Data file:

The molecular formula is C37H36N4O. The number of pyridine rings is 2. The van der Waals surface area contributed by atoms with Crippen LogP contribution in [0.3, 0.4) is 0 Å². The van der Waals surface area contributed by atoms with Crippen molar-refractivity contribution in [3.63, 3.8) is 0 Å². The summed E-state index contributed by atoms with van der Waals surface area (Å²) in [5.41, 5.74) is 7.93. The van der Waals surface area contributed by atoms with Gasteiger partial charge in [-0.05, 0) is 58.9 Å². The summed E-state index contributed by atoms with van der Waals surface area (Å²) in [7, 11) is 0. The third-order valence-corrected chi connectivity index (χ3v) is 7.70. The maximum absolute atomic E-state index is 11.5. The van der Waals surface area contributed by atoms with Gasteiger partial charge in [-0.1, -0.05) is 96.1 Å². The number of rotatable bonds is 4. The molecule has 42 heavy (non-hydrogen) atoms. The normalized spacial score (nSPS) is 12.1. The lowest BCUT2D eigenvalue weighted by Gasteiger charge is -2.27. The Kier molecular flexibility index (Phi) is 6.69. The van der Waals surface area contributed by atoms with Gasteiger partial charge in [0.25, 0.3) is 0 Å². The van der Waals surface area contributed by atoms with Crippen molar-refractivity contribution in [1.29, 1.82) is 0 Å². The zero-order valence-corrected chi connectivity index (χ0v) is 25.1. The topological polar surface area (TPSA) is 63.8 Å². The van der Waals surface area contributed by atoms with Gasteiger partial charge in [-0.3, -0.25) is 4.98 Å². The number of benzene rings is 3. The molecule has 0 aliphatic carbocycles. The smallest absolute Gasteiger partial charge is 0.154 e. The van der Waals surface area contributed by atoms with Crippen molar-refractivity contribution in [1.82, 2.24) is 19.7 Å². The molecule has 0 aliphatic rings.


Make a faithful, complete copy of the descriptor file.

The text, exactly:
The molecular formula is C37H36N4O. The number of pyridine rings is 2. The van der Waals surface area contributed by atoms with Crippen LogP contribution in [0.3, 0.4) is 0 Å². The van der Waals surface area contributed by atoms with Crippen molar-refractivity contribution in [3.63, 3.8) is 0 Å². The summed E-state index contributed by atoms with van der Waals surface area (Å²) in [5.41, 5.74) is 7.93. The van der Waals surface area contributed by atoms with Gasteiger partial charge in [-0.05, 0) is 58.9 Å². The summed E-state index contributed by atoms with van der Waals surface area (Å²) in [7, 11) is 0. The third-order valence-corrected chi connectivity index (χ3v) is 7.70. The maximum absolute atomic E-state index is 11.5. The van der Waals surface area contributed by atoms with Gasteiger partial charge in [-0.1, -0.05) is 96.1 Å². The number of rotatable bonds is 4. The molecule has 42 heavy (non-hydrogen) atoms. The normalized spacial score (nSPS) is 12.1. The lowest BCUT2D eigenvalue weighted by Gasteiger charge is -2.27. The Kier molecular flexibility index (Phi) is 6.69. The van der Waals surface area contributed by atoms with Gasteiger partial charge in [0.25, 0.3) is 0 Å². The van der Waals surface area contributed by atoms with Crippen molar-refractivity contribution in [1.29, 1.82) is 0 Å². The zero-order valence-corrected chi connectivity index (χ0v) is 25.1. The topological polar surface area (TPSA) is 63.8 Å². The van der Waals surface area contributed by atoms with Gasteiger partial charge in [-0.3, -0.25) is 4.98 Å². The number of benzene rings is 3. The molecule has 0 aliphatic carbocycles. The smallest absolute Gasteiger partial charge is 0.154 e. The van der Waals surface area contributed by atoms with Crippen molar-refractivity contribution in [1.82, 2.24) is 19.7 Å². The molecule has 0 aliphatic rings.